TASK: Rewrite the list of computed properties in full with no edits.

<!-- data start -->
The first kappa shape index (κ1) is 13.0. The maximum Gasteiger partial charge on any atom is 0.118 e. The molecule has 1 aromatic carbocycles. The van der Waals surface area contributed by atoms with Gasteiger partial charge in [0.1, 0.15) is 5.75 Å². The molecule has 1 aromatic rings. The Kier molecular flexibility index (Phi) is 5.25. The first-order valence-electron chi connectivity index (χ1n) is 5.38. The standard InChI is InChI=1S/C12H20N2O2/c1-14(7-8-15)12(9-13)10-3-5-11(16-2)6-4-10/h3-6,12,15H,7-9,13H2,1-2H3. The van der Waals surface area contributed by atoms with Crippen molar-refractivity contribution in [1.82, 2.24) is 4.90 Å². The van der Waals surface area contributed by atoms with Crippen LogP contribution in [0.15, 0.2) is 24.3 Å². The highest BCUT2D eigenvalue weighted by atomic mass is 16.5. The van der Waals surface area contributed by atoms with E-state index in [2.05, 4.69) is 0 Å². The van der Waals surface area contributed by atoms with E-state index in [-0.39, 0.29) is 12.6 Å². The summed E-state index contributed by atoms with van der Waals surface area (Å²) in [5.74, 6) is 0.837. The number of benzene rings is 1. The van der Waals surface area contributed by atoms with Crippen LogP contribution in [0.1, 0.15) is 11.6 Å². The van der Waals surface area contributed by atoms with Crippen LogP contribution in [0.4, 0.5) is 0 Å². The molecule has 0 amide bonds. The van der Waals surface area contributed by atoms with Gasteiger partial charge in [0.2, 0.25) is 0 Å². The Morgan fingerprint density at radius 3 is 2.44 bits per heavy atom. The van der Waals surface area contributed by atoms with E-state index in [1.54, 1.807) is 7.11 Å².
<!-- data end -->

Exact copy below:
The first kappa shape index (κ1) is 13.0. The maximum Gasteiger partial charge on any atom is 0.118 e. The molecule has 1 aromatic carbocycles. The van der Waals surface area contributed by atoms with Gasteiger partial charge in [0.1, 0.15) is 5.75 Å². The molecule has 1 aromatic rings. The Kier molecular flexibility index (Phi) is 5.25. The first-order valence-electron chi connectivity index (χ1n) is 5.38. The standard InChI is InChI=1S/C12H20N2O2/c1-14(7-8-15)12(9-13)10-3-5-11(16-2)6-4-10/h3-6,12,15H,7-9,13H2,1-2H3. The van der Waals surface area contributed by atoms with Crippen molar-refractivity contribution in [1.82, 2.24) is 4.90 Å². The van der Waals surface area contributed by atoms with Crippen LogP contribution in [0.15, 0.2) is 24.3 Å². The highest BCUT2D eigenvalue weighted by atomic mass is 16.5. The van der Waals surface area contributed by atoms with E-state index in [2.05, 4.69) is 0 Å². The van der Waals surface area contributed by atoms with E-state index in [-0.39, 0.29) is 12.6 Å². The summed E-state index contributed by atoms with van der Waals surface area (Å²) in [5.74, 6) is 0.837. The number of benzene rings is 1. The van der Waals surface area contributed by atoms with Crippen LogP contribution in [0.1, 0.15) is 11.6 Å². The van der Waals surface area contributed by atoms with Crippen LogP contribution in [0.4, 0.5) is 0 Å². The molecule has 0 amide bonds. The van der Waals surface area contributed by atoms with Gasteiger partial charge in [0.2, 0.25) is 0 Å². The Morgan fingerprint density at radius 3 is 2.44 bits per heavy atom. The van der Waals surface area contributed by atoms with E-state index in [1.54, 1.807) is 7.11 Å².